The History of Social Movements - a Global Perspective


Conference 06.09. - 08.09.2012 in Bochum

The History of Social Movements - a Global Perspective

The aim of the conference is to investigate social movements in their
plurality and variety in concrete historical settings, and in their
transnational entanglements. The organizers of this international conference
do not see social movements as directly linked to processes of social and
cultural change and therefore do not adhere to a view that distinguishes
between old (labour) and new (middle-class) social movements. Instead, they
want to establish the concept 'social movement' as a heuristic device that
allows historians of the nineteenth and twentieth centuries to investigate
social and political protests in novel settings. The aim is to historicize
notions of social and political activism in order to highlight different
notions of political and social protest on both the political left and
right.

The conference reacts to what can be described as a recent boom in the
history of social movements. We can observe a development from the crisis of
labour history in the 1980s to the boom in research on social movements in
the 2000s. The rise of historical interest in the development of civil
society and the role of strong civil societies as well as non-governmental
organizations in stabilizing democratically constituted polities has
strengthened the interest in social movements as a constituent element of
civil societies.

In different parts of the world, social movements continue to have a strong
influence on contemporary politics. In Latin America, trade unions, labour
parties and various left-of-centre civil society organizations have
succeeded in supporting left-of-centre governments. In Europe, peace
movements, ecological movements and alliances intent on campaigning against
poverty and racial discrimination and discrimination on the basis of gender
and sexual orientation have been able to set important political agendas for
decades. In other parts of the world, including Africa, India and South East
Asia, social movements have played a significant role in various forms of
community building and community politics. The contemporary political
relevance of social movements has undoubtedly contributed to a growing
historical interest in the topic.

Contemporary historians are not only beginning to historicize these
relatively recent political developments; they are also trying to relate
them to a longer history of social movements, including traditional labour
organisations, such as working-class parties and trade unions. In the longue
durée, it is important to recognise that social movements are by no means a
recent phenomenon and are not even an exclusively modern phenomenon,
although the onset of modernity emanating from Europe and North America
across the wider world from the eighteenth century onwards marks an
important departure point for the development of civil societies and social
movements.

In the nineteenth and twentieth centuries the dominance of national history
over all other forms of history writing led to a thorough nationalization of
the historical sciences. Hence social movements have been examined
traditionally within the framework of the nation state. Only during the last
two decades have historians begun to question the validity of such
methodological nationalism and to explore the development of social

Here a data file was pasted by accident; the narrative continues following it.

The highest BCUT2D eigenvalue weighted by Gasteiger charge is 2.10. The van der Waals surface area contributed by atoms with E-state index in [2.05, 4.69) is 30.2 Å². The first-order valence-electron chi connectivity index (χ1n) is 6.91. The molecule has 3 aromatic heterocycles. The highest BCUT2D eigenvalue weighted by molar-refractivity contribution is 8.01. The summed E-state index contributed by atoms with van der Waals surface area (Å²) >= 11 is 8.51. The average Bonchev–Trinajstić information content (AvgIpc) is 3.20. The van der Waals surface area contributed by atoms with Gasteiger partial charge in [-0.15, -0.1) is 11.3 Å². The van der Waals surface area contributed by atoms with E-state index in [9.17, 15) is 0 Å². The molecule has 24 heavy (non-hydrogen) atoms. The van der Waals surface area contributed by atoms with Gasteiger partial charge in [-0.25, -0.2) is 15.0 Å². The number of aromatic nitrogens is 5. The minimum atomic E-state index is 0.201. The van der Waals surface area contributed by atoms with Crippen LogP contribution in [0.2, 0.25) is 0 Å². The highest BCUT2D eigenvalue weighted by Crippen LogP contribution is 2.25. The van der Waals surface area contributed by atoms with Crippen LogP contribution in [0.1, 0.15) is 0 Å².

movements in comparative, connective and transnational perspective taking
into account processes of transfer, reception and adaptation. Whilst this
conference does not preclude work that is still being carried out within
national frameworks (for, clearly, there is a place for such studies, given
the historical importance of the nation state in history), it hopes to
encourage comparative and transnational perspectives on social movements.

At the same time as historians have begun to research the history of those
movements, a range of social theorists, from Jürgen Habermas to Pierre
Bourdieu and from Slavoj Zizek to Alain Badiou have attempted to provide
theoretical frameworks in which to place and contextualize the development
of social movements. Social scientists have long been interested in
researching contemporary social movements. History has arguably been the
most empirical of all the social and human sciences, but it will be
necessary for historians to explore further to what extent these social
theories and social science approaches to the study of social movements can
be helpful in guiding and framing the empirical work of the historian in
making sense of the historical development of social movements. Hence the
conference is also hoping to make a contribution to the ongoing dialogue
between social theory and the history of social movements by asking all
paper givers to address the theoretical concerns and frameworks provided by
social movement theory.

The conference falls broadly into two parts: in the first part, world-class
scholars on social movements in different parts of the world give broad
surveys on the state-of-the-art in social movement research in North
America, South America, Europe, the Middle East, Africa, the Far East and
Australia. In the second part of the conference, another set of
internationally leading scholars approach the topic of social movements not
from a geographical but from a thematic angle, attempting to address those
themes in global perspective. These papers incorporate both right-wing and
left-wing social movements and include ‘old’ as well as ‘new’ social
movements. Together the geographical and thematic strands of the conference
will provide a formidable survey of the historical research on social
movement and will be able to set the agenda for this research for many years
to come.


Official Flyer

 

Contact for further information

Prof. Dr. Stefan Berger

für alle Bilder: © Presse HGR/Thea Struchtemeier